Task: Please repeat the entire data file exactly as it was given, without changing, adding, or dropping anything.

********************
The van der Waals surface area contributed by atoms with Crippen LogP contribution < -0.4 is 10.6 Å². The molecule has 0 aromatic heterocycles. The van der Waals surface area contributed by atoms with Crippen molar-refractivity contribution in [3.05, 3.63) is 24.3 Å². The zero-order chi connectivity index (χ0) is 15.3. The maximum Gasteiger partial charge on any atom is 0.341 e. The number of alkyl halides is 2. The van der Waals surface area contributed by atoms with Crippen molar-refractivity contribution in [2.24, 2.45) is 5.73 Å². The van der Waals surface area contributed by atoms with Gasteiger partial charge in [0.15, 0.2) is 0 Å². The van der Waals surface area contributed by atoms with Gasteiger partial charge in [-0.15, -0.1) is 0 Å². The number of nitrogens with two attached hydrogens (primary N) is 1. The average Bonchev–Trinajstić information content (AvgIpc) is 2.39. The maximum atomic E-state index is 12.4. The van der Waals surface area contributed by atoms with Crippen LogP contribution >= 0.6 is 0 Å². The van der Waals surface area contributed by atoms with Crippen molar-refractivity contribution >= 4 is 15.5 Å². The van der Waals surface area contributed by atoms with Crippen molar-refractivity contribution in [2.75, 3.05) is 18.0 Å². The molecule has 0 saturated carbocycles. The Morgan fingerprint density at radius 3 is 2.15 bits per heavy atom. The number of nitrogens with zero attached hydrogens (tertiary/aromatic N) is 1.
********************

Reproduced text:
The van der Waals surface area contributed by atoms with Crippen LogP contribution < -0.4 is 10.6 Å². The molecule has 0 aromatic heterocycles. The van der Waals surface area contributed by atoms with Crippen molar-refractivity contribution in [3.05, 3.63) is 24.3 Å². The zero-order chi connectivity index (χ0) is 15.3. The maximum Gasteiger partial charge on any atom is 0.341 e. The number of alkyl halides is 2. The van der Waals surface area contributed by atoms with Crippen molar-refractivity contribution in [2.24, 2.45) is 5.73 Å². The van der Waals surface area contributed by atoms with Gasteiger partial charge in [0.15, 0.2) is 0 Å². The van der Waals surface area contributed by atoms with Gasteiger partial charge in [-0.15, -0.1) is 0 Å². The number of nitrogens with two attached hydrogens (primary N) is 1. The average Bonchev–Trinajstić information content (AvgIpc) is 2.39. The maximum atomic E-state index is 12.4. The van der Waals surface area contributed by atoms with Crippen LogP contribution >= 0.6 is 0 Å². The van der Waals surface area contributed by atoms with Crippen molar-refractivity contribution >= 4 is 15.5 Å². The van der Waals surface area contributed by atoms with Crippen molar-refractivity contribution in [2.75, 3.05) is 18.0 Å². The molecule has 0 saturated carbocycles. The Morgan fingerprint density at radius 3 is 2.15 bits per heavy atom. The number of nitrogens with zero attached hydrogens (tertiary/aromatic N) is 1.